LOS ANGELES - As of November 15th Armenia was to have turned over one of its historic territories to Azerbaijan, under the agreement signed by Armenia, Azerbaijan and Russia earlier this week to end the war in Artsakh.
The handover was part of an agreement announced on Monday to end the 44-day war. The territory is home to some of the most historic Armenian monasteries and monuments.
One of the churches dates back to the 9th century.
Priest Hovhannes Hovhannisyan, the Abbot of Dadivank Monastery, along with a handful of parishioners have said they don’t plan to leave. Meanwhile, thousands have left their homes behind in a mass exodus.
Thousands of Armenians have also spent the week visiting Dadivank.Araz Garakanian is from Houston Texas, she went to Armenia for a visit and has been there since to help with the war effort. She said the journey to Dadivank was surreal, as she witnessed history unfold before her very eyes.
"As we were driving, I am seeing Armenian tanks and soldiers driving out of Artsakh. Imagine living there for thousands of years, and it's your grandparent's home, and they've built it from the ground up and you have so many memories in there and you're setting it on fire and watching it burn down. Then as we were leaving Artsakh we are seeing the Russian troops just tank after tank, truck after truck just endless. And I am just like wow,” said Araz Garakanian.
Dadivank is an ancient monastery built between the 9th and 13th centuries. Father Hovhannes vowed to stay behind.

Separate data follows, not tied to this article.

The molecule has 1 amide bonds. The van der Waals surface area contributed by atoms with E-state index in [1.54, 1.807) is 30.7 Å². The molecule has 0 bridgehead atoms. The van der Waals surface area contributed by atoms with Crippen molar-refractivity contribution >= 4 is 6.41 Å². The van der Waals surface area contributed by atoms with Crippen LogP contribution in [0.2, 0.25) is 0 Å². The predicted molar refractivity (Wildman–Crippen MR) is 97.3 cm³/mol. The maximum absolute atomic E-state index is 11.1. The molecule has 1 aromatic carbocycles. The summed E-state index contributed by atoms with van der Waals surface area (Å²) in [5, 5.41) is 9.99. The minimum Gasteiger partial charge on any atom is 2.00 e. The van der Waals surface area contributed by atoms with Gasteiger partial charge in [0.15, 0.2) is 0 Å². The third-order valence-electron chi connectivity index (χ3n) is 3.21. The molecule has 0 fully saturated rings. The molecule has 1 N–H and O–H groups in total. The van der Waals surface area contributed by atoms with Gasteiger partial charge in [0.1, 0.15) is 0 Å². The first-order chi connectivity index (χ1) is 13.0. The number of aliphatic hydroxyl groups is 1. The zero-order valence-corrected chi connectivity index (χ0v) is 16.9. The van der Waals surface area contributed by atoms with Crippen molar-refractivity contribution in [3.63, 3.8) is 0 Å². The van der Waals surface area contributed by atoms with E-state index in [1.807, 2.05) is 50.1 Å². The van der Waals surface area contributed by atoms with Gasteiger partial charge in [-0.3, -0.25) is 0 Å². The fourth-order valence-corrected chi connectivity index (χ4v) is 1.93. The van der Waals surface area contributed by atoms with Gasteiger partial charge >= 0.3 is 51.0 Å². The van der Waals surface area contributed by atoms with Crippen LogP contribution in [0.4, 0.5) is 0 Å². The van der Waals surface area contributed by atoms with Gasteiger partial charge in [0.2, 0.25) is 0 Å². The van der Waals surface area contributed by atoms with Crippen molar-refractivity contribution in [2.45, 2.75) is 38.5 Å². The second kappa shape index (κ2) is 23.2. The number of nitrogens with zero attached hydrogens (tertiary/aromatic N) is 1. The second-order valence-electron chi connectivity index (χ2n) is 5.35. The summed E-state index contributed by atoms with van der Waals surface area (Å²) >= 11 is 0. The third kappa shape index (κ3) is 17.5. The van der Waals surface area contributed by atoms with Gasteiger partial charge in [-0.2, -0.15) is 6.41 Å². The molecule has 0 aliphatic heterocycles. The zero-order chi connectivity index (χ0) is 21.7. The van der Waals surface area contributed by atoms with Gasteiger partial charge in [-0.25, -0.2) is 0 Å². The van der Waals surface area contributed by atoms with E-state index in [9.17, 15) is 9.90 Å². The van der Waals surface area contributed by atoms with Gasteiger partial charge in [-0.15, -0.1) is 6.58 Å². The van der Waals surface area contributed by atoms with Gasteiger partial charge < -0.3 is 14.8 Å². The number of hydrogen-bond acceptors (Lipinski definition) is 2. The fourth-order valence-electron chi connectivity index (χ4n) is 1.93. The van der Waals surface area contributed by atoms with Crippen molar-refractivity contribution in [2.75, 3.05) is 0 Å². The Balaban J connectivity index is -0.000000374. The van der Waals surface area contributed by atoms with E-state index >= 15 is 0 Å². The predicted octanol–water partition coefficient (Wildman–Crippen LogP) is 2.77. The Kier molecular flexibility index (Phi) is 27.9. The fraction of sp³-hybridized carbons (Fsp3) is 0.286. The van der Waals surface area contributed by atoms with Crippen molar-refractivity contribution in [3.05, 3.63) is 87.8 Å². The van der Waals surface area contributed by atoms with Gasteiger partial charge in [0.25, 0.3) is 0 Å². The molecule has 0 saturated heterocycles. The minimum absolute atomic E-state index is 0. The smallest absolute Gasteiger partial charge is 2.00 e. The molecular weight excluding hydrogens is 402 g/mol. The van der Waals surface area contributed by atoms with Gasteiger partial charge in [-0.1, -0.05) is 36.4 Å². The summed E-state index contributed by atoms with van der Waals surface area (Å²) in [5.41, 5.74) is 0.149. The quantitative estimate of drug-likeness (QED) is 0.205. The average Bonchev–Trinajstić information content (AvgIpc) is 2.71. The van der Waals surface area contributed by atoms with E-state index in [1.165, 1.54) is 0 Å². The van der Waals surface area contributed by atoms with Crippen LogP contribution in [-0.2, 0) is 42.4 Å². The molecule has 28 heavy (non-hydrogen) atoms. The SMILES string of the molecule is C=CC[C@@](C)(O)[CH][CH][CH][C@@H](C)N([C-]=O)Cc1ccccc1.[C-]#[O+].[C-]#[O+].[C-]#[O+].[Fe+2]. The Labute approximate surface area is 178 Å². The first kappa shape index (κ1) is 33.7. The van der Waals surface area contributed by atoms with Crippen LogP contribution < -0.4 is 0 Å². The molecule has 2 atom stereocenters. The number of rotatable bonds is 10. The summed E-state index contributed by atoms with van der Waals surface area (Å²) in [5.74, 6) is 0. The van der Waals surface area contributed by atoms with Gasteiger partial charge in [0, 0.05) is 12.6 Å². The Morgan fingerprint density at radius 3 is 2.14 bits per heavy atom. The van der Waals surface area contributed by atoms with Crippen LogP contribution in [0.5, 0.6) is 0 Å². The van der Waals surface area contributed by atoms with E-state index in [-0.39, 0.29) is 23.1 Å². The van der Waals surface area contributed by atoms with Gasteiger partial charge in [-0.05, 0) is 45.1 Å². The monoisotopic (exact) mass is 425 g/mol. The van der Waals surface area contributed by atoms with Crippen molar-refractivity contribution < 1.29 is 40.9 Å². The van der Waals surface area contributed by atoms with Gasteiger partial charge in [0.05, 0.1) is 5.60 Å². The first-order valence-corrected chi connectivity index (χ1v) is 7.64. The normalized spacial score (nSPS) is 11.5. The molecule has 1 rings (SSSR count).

“ I will stay here. I’m going to stay in my church,” said Father Hovhannes.
Many have been concerned for the Father’s safety but comforting news came the day before that Dadivank will be under the protection of Russian peacekeepers and is out of danger.
But many still worry there will be more destruction of Armenian Monasteries.
“These cross-stones were not like this, they were covered in dirt and mud under Azerbajiani rule during the Soviet era, I washed them by hand,” said Father Hovhannes. Before word had come that the monastery would be protected, the 800-year-old cross-stones were being removed to be taken to a safe place, but now they will remain in Dadivank.
“I still have hope. I am waiting for a miracle from God. This is a problem only God will be able to solve,” said Father Hovhannes.
Armenians around the world are appealing to the international community to ensure their religious and cultural monuments are protected when Azerbaijan takes control.